Brilliant Stories

Disability Pride Month: How Champaign-Urbana Helped Shape Accessibility

July 8, 2021

July is Disability Pride Month. Disability Pride is defined by the Disability Community Resource Center as “accepting and honoring each person’s uniqueness and seeing it as a natural and beautiful part of human diversity.” Disability Pride is an integral part of movement building and a direct challenge of systemic ableism and stigmatizing definitions of disability.

Here in Champaign-Urbana, our community has a rich past of advocating and celebrating disability rights. Last year for the 30th anniversary, we highlighted the U of I's history as well as ongoing efforts in the university's Disability Resources and Educational Services (DRES) department. On top of all of these achievements past and present, we're proud to have strong ties to the Paralymipcs, including many athletes training for this year's Tokyo Games. Here's a brief history of why Disability Pride Month means so much to our Outside of Ordinary community.

U of I's History of advocacy for disability resources

Image Credit: University of Illinois' Disability Resources and Educational Services 

By the time the ADA became law, the University of Illinois at Champaign-Urbana had already been at the forefront of advocacy for the cause of accessibility for a quarter of a century. As early as 1948, the Galesburg campus of the university was assisting disabled WWII veterans in reacclimating to society after suffering physical disabilities during service.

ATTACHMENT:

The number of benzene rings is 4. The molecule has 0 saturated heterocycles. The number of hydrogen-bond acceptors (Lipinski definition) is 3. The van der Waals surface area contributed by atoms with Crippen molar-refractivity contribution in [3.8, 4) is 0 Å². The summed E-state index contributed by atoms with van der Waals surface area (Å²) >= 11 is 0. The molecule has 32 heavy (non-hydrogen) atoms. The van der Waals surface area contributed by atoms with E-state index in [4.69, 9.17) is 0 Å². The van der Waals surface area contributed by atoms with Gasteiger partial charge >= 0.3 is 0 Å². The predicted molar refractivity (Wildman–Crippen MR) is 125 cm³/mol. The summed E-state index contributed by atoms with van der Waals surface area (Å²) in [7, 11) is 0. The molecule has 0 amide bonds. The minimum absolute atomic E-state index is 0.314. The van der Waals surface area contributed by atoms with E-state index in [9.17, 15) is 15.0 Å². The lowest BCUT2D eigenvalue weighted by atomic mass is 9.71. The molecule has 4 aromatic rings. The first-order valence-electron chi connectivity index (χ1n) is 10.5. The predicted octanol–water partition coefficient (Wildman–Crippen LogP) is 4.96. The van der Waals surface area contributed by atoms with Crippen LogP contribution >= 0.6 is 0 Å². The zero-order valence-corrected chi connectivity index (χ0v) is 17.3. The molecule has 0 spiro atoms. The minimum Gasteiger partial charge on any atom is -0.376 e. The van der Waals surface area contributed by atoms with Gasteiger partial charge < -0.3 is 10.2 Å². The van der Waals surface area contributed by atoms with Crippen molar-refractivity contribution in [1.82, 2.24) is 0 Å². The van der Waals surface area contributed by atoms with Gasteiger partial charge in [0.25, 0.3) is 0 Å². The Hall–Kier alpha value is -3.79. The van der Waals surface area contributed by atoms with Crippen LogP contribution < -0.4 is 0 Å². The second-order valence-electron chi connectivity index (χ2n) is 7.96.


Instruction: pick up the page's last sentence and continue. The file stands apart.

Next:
U of I faculty and students helped pave the way for research development that would go on to shape the ADA. From practices in accessibility to recommended accommodations and resources, the University of Illinois' efforts went on to form the national standards outlined in the ADA.

The Formation of DRES

One graduate student, Timothy Nugent, was just 24 when he began offering sports like wheelchair basketball and other activities to students. The prodigious impact of these programs led to a noticeable psychological benefit to the participants. 


I knew after a month that these guys needed something else, something to give vent to their emotions, something to give them personal satisfaction, (a sense) of mastering a skill.” - Timothy Nugent (via DRES archives)

Nugent was able to move his operation to the Urbana campus, but it took eight years to obtain funding from the university. Even without financial support from U of I, Nugent and his students developed what would become Disability Resources and Educational Services within the College of Applied Health Sciences. Their work is credited by some to be the birthplace of the disability rights movement. 

DRES Today

The Division of Disability Resources and Educational Services didn't just pave the way for the ADA and other past bills. The program continues to lead disability rights initiatives in the present and future. Here are some points of pride for the department:

Paralympians heading to japan for the 2021 olympics

A number of Paralympians who train at DRES here in Champaign-Urbana are gearing up for the 2021 Olympics in Tokyo. From the USA Women’s Wheelchair Basketball team to historic racers like Tatyana McFadden, you can learn more about the Paralympians heading to Tokyo with ties to the area on the DRES Spotlights page.

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